8. I don’t post on Instagram every day.
Friend, feel some freedom in here if you’re a creative entrepreneur or business owner. Our business strategist and financial coach Shanna Skidmore (click here to be first to know when her Blueprint Method financial program opens—I’ll be coaching a few creatives through it!) is on a year-long hiatus from Instagram, and her business has grown. I’m not advocating you should quit Instagram: If anything, I think Instagram is a smart tool and fantastic way to serve people.
If I could go back, I’d tell my earlier creativepreneur self that it’s possible to match, surpass, and then triple your corporate salary … all with a follower count of under 7K and spending hours a day trying to grow your Instagram following—because OH, how I concentrated on trying (read: STRESSING TO THE MAX) over having the perfect grid, perfect photos, and perfect caption at the perfect time according to analytics!
Ugh. Those were NOT the days!
Solution: If you’ve followed my business blogs and Facebook Live Show, you likely know about my #marketingmondays—I batch out all my content in one day, so I don’t have to worry about it during the week! I’m also a big fan of phone-free weekends (or at least one mostly phone detox day a weekend).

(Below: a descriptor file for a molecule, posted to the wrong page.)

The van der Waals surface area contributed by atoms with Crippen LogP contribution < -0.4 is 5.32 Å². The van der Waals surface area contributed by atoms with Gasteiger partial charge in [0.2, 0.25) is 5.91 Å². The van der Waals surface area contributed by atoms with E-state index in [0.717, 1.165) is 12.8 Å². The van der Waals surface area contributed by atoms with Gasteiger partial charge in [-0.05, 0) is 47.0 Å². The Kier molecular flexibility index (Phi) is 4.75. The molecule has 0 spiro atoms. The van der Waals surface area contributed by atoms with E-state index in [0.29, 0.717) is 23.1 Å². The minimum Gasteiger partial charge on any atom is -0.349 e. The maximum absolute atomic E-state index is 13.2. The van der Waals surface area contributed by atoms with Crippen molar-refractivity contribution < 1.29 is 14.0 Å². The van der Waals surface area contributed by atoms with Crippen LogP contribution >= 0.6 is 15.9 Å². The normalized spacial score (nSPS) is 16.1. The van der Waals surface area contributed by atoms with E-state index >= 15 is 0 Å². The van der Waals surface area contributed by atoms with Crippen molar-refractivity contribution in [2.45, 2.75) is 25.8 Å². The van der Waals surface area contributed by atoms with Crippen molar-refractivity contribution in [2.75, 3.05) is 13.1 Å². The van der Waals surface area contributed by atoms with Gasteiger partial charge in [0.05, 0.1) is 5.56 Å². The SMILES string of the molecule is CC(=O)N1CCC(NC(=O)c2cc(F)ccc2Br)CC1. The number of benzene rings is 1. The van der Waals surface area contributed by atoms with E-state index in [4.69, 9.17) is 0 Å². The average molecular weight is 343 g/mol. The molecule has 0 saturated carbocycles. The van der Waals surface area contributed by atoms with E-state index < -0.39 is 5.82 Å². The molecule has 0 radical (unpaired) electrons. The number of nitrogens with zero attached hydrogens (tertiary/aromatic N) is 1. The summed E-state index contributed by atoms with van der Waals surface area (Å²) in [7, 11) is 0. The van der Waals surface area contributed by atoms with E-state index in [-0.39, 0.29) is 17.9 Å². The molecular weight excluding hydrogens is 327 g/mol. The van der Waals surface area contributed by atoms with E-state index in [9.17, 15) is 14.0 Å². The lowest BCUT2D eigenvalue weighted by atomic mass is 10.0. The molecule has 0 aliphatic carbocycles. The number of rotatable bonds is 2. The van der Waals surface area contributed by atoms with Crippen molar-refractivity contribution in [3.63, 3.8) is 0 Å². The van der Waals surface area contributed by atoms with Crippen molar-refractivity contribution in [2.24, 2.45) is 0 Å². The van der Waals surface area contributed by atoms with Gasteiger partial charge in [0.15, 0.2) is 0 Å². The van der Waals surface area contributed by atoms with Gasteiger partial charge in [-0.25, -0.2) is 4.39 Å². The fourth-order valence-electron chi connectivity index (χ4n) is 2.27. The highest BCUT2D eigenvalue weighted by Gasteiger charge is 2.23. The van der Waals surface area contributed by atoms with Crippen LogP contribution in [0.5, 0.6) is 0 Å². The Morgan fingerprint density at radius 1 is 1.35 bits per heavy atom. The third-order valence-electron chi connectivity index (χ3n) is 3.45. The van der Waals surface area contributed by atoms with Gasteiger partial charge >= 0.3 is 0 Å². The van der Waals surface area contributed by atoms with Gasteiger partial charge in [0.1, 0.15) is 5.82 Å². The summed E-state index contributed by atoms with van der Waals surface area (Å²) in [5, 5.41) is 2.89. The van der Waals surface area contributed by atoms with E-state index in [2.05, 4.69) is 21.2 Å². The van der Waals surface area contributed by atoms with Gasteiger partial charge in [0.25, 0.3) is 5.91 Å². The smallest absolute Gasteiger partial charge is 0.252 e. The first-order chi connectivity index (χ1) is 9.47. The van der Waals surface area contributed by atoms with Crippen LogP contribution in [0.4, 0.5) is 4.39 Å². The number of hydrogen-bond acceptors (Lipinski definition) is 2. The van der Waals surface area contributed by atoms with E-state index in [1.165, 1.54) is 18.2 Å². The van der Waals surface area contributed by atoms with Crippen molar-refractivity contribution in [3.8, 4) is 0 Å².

9. I don’t schedule lots of coffee dates (or go on more than 2 a month) or networking events into my Simplified Planner.
I want to be careful with this for fear of not sounding like I believe people are a smart investment of time. They are—and I’d argue that people are the most important investment of our time.People are the most important investment of our time. Click To Tweet
However, a recovering “yes” girl, my mouth tends to commit to things and pencil them in my Simplified Planner before my eyes have glanced inward to assess what my margin truly looks like.
If we don’t tell our time what we’re doing with it, someone else will.
I would like to add that then your husband and/or best friends then remind you they haven’t spent time with you in a while.
Photo by Samantha Jones Photography
“Virtual coffee dates” entered into my periphery when I first joined the creative industry workforce, alongside in-person lunch dates and coffee dates. Shrewd building blocks when you lack the client load or business roadmap, I think they serve their purpose for a time!
However, I honestly feel like you need to hit a point as a business owner where you cap these: coffee dates feel like work, but they’re not REALLY work, I’d argue. They’re fun, refreshing, community-driven—but from a business standpoint, my ministry (not to mention the bottom line of the business, my responsibility) is to steward my time, plotting it out in my Simplified Planner where it will make the MOST impact, and—at least for me—I’ve found that means a lot of focus on plotting out days and times so I can get off my computer and get face-to-face time with Jesus, Wes, our families, my circle of very best friends, our couple friends/local community, and myself (self-care!).